Chinese Food Explained: Hot Pot

Usually enjoyed communally, learn why Hot Pot and má là spices are so popular in China, how its eaten properly, and how it differs from other Asian countries.

Hot pot can be eaten any way your heart desires, but believe it or not, there is a “correct” way to eat it. More accurately-speaking, there is a most-ideal method, since it is based on the time needed to cook various ingredients, and based on how to make the ideal broth throughout the meal. Read on to learn some essential knowledge about what hot pot is, how hot pot should be eaten, and why it is different from shabu-shabu!

Some Basic Info About Hot Pot

Hot pot 火锅 (huǒ guō) is a must-know if you want to learn about Chinese culture. Huoguo is a very communal type of food, because everyone shares out of the same pot. It is usually eaten at home with family (especially for Chinese New Year). As a result, it is not uncommon for Chinese people to feel very homey or nostalgic and warm while eating hot pot; even when it’s with non-family members, like friends.

There are many Asian countries. Hence, there are many different versions of hot pot. The one that we will discuss is the most popular type of hot pot in China: 麻辣鸳鸯火锅 (má là yuānyāng huǒguō)


麻 (má) = numbing

辣 (là) = spicy

鸳鸯 (yuan yāng) = mandarin duck

火 (huǒ) = fire

锅 (guō) = pot


This is a type of hot pot that offers you a divided pot: one-half of the pot filled with spicy broth, and the other half filled with non-spicy broth. This gives more options and balance in flavors for your meat and soup. It’s a two-in-one deal! 

Everything in the name break-down above is pretty accurate for describing the hot pot—except for the “mandarin duck” part. Duck isn’t even an ingredient used for Chinese hot pot! (Maybe in other types of hot pot, but certainly not in the one we’re talking about.) Yuan yang is included in the hot pot name because yuan yang often comes in pairs—just like the way the pot comes with a pair of spicy and non-spicy broth.

Rules of Eating Hot Pot

Rule #1: Be careful not to contaminate your utensils.

Since the meat is uncooked, make sure that you designate a utensil or tong for touching raw meat. Another option is to flip your chopsticks around, so that the thick end of the chopstick is designated for raw meat, while the thin end of the chopstick is for touching cooked meat.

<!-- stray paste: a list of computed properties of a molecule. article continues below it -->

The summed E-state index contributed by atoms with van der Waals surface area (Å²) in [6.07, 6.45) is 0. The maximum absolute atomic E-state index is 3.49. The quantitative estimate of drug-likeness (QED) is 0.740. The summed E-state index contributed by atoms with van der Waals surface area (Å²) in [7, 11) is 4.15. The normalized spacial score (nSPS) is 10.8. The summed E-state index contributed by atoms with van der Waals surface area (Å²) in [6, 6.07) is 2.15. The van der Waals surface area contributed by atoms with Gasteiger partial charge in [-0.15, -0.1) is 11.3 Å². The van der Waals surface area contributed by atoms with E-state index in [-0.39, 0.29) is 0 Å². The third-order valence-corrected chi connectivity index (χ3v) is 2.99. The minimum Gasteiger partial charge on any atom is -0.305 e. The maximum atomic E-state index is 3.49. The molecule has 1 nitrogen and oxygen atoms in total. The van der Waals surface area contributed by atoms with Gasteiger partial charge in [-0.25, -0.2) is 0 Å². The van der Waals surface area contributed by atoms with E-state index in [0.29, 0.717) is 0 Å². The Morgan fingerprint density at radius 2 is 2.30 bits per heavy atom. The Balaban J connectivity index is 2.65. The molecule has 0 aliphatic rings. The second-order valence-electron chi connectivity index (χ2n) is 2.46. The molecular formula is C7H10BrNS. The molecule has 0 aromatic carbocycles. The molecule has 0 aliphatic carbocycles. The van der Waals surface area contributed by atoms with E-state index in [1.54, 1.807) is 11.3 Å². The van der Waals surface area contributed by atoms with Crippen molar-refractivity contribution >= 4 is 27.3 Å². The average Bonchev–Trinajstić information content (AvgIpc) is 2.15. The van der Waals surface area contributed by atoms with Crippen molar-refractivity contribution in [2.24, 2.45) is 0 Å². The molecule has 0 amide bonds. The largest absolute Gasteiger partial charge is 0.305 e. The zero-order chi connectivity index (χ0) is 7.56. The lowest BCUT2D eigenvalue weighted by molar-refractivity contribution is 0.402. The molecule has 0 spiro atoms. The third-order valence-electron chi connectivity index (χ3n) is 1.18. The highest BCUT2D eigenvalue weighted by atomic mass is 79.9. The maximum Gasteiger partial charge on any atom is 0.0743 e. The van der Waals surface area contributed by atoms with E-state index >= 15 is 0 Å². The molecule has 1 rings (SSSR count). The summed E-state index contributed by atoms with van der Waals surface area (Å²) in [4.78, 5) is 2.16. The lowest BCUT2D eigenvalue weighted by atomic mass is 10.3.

Rule #2: There is a time and place for everything.

Meat balls, tofu, mushrooms, and vegetables go in first to flavor the soup. After that comes the meat — it may be a good idea to separate the slices to speed up their cooking time. Starches like potatoes should be put in later during the meal, since it will change the broth into a thicker complexion. Seafood goes in last to prevent the soup from getting too fishy in the beginning of your meal. And finally, let’s not forget to put some in noodles near the end of the meal to soak up all the broth’s delicious goodness. 


Rule #3: Do NOT take the ingredients out right after you put the meat in.

The raw meat can contaminate your other ingredients, so let the meat cook a decent amount before you pull out anything from the broth.


Rule #4: Don’t forget the sauce.

This is another fun part about hot pot: you get to make your own sauces! Sauces accompany the cooked meat, but you can dip anything else that you’d like as well. There are no additional fees for using the sauces, so experiment away! Some of the most popularly used ingredients include:


酱油 (jiàng yóu) = soy sauce

海鲜酱 (hǎi xiān jiàng) = hoisin sauce

芝麻油 (zhī ma yóu) = sesame oil


Rule #5: Make use of the strainer.

It’s handy for keeping your meat separate from the other ingredients. Otherwise, you may find yourself digging up overcooked meat from the pot. Of course, if you like to treasure hunt for your food (which is part of the fun), then feel free to toss the strainer to the side and search away.

It's Not the Same as Shabu-Shabu?

Although hot pot and shabu-shabu seem to be the same, there are several reasons why they aren’t. First off is the origin difference: hot pot originates from China (or Mongolia—the origin is disputable), while shabu-shabu is strictly Japanese. The ingredients used are roughly the same, which is why the two are easy to confuse, but shabu-shabu will include Japanese ingredients. For example: wagyu, konbu (kelp), and udon. Also, ponzu is the commonly used sauce in shabu-shabu, which comes from Japanese cuisine. Lastly, the meat is dipped in boiling water for a shorter amount of time. Meat should be swished around in the broth, since “shabu-shabu” is the onomatopoeia for something swishing in water.

Although hot pot is very common throughout East Asian cultures, you should definitely have a taste of 火锅 (huǒ guō). Give it a try and let us know what you think in the comments below. 

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